Megatrends such as Cloud Computing, Big Data, Mobile and IoT have resulted in rapid expansion and growth for the large Data Center and Co-Location providers, as well as the Web 2.0 companies that have taken the Owned and Operated approach. Hyper-Scale customers have also pushed hardware vendors to optimize their solutions for space density, and while power consumption requirements have improved, the increased number of machines per rack means that the strategy for power distribution needs to change.

Virtualization and Hyper-Convergence have also contributed to more variance in workloads and underlying power-consumption, which has resulted in Data Center operators having to over-provision power in order to handle the associated spikes in power consumption needs.

We have applied “software-defined” controls to the rest of the Infrastructure, so why not take this innovative approach to the management of power distribution? Imagine if you could unlock currently unusable capacity and achieve an increase in workload performance of 20- 50%? First, let’s step back and look at some other trends and potential solutions for data center power management.

  • Metered Power Strips - The concept is simple, if you want to understand your power consumption and distribution, you need to measure and track it. This solution gives you that ability, but needs to be part of a larger overall platform to correlate all of the data.

  • 208V vs. 120V - Amps * Volts == Watts, so by increasing the Volts from 120 to 208, less Amperage is required to power the equipment. Below is a chart (Credit: HP) that shows the advantages.

  • Power Usage Effectiveness (PUE) - This is also a formula. An “Ideal” PUE rating is 1.0, but the metrics to achieve that can vary wildly, and there are several articles around the fact that PUE was simply “Green Tech Hype”. I will leave my position as this is a challenging metric to quantify, so it’s something important to be aware of, but is not the be-all, end-all metric.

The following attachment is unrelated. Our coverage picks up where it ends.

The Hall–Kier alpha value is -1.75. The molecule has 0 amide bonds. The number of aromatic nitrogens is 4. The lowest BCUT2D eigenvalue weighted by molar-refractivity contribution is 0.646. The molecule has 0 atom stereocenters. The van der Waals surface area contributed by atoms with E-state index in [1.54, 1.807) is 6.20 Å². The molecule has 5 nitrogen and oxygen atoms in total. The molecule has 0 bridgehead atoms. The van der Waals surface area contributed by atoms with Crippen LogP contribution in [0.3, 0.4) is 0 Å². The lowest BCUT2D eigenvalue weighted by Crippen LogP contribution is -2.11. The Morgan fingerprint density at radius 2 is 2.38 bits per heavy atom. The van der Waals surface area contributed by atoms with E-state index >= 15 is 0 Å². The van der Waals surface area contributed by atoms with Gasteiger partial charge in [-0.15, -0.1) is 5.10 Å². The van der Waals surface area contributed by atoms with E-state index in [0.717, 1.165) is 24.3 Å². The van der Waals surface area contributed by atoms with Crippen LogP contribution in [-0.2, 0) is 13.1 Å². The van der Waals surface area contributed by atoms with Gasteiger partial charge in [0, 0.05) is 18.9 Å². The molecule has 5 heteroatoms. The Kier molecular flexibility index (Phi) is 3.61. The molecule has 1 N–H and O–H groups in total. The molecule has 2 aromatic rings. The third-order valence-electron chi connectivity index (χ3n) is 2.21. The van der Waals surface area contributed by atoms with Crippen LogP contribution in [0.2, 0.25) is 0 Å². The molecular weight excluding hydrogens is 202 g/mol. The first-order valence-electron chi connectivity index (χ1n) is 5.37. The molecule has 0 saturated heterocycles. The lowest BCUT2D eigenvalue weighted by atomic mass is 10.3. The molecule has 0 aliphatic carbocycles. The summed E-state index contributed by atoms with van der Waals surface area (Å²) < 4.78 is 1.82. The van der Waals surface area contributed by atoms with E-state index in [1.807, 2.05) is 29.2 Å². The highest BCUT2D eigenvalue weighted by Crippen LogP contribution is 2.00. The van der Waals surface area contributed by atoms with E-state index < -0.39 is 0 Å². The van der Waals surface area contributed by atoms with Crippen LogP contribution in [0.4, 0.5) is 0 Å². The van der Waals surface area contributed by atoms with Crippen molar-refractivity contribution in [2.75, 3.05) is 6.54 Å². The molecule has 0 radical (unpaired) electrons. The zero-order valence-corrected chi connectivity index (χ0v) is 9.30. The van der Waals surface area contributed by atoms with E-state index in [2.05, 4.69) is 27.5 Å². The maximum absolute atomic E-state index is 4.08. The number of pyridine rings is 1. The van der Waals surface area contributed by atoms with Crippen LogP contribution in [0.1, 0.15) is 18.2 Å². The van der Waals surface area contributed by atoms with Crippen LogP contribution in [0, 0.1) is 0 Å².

• UPS/Battery Monitoring - As with metered power strips, this solution is only as effective as it’s integration with an overall DCIM platform. The other challenge is that it’s a defensive approach, instead of trying to play offense and unlock power sources that are either inefficient or underutilized.

  • Throttling/Capping Servers - Managing the power consumption of individual servers is challenging. At best, it is a coarse-grained approach lacking orchestration. More importantly, capping CPU power severely degrades the workload performance resulting in frequently dropped requests. Service levels suffer and in a highly competitive cloud provider landscape this is not viable. For colocation vendors, this typically isn’t even an option since they cannot interfere with the IT equipment as it is their client’s property.

What is needed is an overall platform that ties together the best solutions and applies “software-defined” technology to fully control every aspect of Data Center Power Distribution and Monitoring. I will write more about this in a future blog post. Stay tuned…